Some describe the pain of fibromyalgia as a constant aching muscle. This particular disease doesn’t cause damage to joints like arthritis does. Instead, pain and tenderness are felt throughout the body.
- Dry eyes
- Brain fog
- Difficulty with sleep
Fibromyalgia symptoms mimic the symptoms of many other conditions, which makes diagnosis difficult. Your doctor will generally have fibromyalgia sufferers go through a variety of tests to rule out other conditions before diagnosis.
When to See a Health Professional
Due to the wide-ranging nature of the different types of rheumatic disease, there is no single test to help with diagnosis. Rather, doctors will generally run multiple labs and tests in order to confirm the presence of rheumatic disease.
Rheumatologists specialize in arthritis and arthritis adjacent conditions but knowing when it might be time to see a rheumatologist can be tough to pinpoint. Early diagnosis of a rheumatic disease can help eliminate the severity of painful symptoms down the road. A few good indications it might be time to see a professional include:
- Any swelling or joint pain
- If you receive abnormal blood tests
In addition, if your general practitioner cannot diagnose or treat any unusual symptoms you may be experiencing, a rheumatologist will be able to better pinpoint what is going on.
Depending on the type of disease, treatments will look different for each individual. Some options might include:
- Oral over-the-counter medication such as acetaminophen
- Anti-inflammatories like ibuprofen
- Physical or occupational therapy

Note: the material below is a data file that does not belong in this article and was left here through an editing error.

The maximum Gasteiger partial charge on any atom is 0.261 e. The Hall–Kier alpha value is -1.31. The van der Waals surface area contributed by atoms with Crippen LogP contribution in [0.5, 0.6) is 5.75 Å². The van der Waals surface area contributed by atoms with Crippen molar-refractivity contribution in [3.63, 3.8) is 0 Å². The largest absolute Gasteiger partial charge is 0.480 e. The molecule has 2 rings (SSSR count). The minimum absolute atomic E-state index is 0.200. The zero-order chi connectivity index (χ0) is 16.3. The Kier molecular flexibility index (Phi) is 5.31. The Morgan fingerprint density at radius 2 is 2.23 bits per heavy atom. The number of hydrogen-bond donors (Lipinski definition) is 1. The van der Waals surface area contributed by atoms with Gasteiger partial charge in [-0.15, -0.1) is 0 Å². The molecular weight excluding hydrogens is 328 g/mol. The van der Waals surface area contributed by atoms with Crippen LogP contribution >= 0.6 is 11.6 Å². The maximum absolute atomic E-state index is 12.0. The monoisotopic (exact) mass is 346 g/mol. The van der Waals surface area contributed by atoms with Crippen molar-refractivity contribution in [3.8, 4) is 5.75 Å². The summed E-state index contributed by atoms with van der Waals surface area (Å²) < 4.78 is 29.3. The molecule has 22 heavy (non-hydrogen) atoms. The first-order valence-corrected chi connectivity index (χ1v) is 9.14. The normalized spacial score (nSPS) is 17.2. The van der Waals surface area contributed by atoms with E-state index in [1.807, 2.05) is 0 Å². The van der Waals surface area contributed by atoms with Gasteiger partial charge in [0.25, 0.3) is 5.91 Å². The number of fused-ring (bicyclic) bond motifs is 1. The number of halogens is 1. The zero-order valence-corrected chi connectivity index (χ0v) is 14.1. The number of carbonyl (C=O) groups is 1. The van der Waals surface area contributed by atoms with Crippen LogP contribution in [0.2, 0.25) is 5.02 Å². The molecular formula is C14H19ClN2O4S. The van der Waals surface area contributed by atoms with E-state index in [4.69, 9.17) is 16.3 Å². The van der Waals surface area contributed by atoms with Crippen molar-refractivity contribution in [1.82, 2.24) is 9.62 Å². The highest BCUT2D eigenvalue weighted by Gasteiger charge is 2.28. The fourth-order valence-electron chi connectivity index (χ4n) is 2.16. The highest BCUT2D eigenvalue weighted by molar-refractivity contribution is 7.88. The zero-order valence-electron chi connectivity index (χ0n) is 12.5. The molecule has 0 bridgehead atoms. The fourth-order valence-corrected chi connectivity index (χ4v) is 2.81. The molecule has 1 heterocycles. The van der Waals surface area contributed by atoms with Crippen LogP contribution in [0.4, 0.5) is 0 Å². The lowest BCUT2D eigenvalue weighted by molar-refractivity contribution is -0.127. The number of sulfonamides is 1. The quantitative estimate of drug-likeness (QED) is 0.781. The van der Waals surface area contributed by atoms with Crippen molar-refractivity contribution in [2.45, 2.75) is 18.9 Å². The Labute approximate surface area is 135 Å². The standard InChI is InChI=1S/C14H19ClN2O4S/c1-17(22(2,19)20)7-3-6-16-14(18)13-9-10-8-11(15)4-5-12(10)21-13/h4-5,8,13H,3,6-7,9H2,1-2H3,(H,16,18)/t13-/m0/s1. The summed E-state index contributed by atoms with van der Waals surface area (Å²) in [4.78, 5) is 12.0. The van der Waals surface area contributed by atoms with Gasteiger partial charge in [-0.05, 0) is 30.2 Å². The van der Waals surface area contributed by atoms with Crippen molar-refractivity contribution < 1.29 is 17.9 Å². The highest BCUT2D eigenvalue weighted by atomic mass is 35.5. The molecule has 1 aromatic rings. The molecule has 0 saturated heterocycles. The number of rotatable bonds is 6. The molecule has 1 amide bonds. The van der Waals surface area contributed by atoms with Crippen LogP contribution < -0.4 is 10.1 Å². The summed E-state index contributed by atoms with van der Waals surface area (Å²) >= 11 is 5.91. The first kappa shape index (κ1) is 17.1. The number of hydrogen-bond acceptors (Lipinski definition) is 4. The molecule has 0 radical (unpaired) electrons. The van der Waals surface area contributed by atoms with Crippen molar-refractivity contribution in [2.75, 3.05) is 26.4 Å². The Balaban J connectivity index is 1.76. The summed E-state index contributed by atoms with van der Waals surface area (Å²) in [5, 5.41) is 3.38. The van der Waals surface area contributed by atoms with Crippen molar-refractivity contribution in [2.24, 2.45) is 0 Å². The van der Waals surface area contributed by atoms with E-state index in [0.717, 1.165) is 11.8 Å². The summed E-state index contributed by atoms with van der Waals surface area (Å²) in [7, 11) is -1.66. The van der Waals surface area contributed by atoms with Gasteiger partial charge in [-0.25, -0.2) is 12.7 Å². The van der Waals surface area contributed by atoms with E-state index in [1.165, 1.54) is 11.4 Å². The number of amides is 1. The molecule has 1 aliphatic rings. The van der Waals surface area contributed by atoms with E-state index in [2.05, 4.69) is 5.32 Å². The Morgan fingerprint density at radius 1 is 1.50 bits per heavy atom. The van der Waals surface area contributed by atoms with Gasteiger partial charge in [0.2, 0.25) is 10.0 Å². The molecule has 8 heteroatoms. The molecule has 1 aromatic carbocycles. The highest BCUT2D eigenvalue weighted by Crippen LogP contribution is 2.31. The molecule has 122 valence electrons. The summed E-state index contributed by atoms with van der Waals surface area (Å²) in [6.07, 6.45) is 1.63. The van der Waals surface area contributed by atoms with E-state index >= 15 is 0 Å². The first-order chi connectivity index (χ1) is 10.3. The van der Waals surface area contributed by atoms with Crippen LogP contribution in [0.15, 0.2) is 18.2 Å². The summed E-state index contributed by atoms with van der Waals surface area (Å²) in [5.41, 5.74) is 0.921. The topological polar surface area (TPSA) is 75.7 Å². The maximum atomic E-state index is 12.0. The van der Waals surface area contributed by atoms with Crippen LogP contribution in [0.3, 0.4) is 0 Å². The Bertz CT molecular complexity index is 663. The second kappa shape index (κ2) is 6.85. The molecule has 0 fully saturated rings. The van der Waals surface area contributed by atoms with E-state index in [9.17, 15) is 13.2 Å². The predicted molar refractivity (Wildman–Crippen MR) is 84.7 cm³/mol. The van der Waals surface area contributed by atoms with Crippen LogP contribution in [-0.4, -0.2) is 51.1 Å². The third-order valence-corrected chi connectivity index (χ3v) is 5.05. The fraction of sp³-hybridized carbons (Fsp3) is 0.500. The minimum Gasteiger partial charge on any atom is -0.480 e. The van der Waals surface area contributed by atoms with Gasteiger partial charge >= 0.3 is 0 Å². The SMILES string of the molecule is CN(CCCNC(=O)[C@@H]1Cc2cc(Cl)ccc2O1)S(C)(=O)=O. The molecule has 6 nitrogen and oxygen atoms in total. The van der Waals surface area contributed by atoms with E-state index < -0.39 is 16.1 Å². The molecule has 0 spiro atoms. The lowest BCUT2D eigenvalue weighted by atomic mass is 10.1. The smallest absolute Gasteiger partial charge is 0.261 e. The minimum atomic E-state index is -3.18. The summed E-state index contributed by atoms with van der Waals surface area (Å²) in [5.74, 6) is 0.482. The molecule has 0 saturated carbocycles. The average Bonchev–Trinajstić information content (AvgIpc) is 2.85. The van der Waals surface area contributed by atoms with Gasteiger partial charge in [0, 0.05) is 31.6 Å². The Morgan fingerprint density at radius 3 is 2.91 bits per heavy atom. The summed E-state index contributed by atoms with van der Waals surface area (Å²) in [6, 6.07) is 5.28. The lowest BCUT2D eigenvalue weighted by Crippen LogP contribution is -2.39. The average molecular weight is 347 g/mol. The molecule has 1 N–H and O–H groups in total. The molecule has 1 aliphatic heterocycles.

- Regular massage
- Pain management
- Aerobic exercise
- Cognitive-behavioral therapy
In certain advanced cases, surgery might be suggested by your health practitioner.
Left unchecked, rheumatic disease can lead to chronic or fatal outcomes. We know that certain forms of rheumatic disease are a result of rampant inflammation in the body. For those with arthritis, inflammation leads to pain and swelling in the joints.
Chronic inflammation can also lead to organ damage, which contributes to a whole host of side effects like heart disease, diabetes, memory problems, and more.
Looking for Relief?
Because of the wide-ranging nature of rheumatic diseases, it can feel difficult to know where to start your healing journey. If you’re experiencing regular pain symptoms, feel stiffness in your joints, or simply feel any lingering concerns, it might be time to consult a specialist.
At AO Multispeciality Clinic, our rheumatologists are trained to carry out the research needed to detect specific ailments. Rheumatic diseases can evolve over time. Our rheumatologists work to identify new and ongoing problems in order to find a treatment program that works for you.
Whether you’re dealing with achy joints or extreme fatigue, our team is here to make sure you get the answers and treatment you need. Don’t hesitate to contact one of our offices to get your next appointment scheduled. We look forward to seeing you and helping you on your healing journey.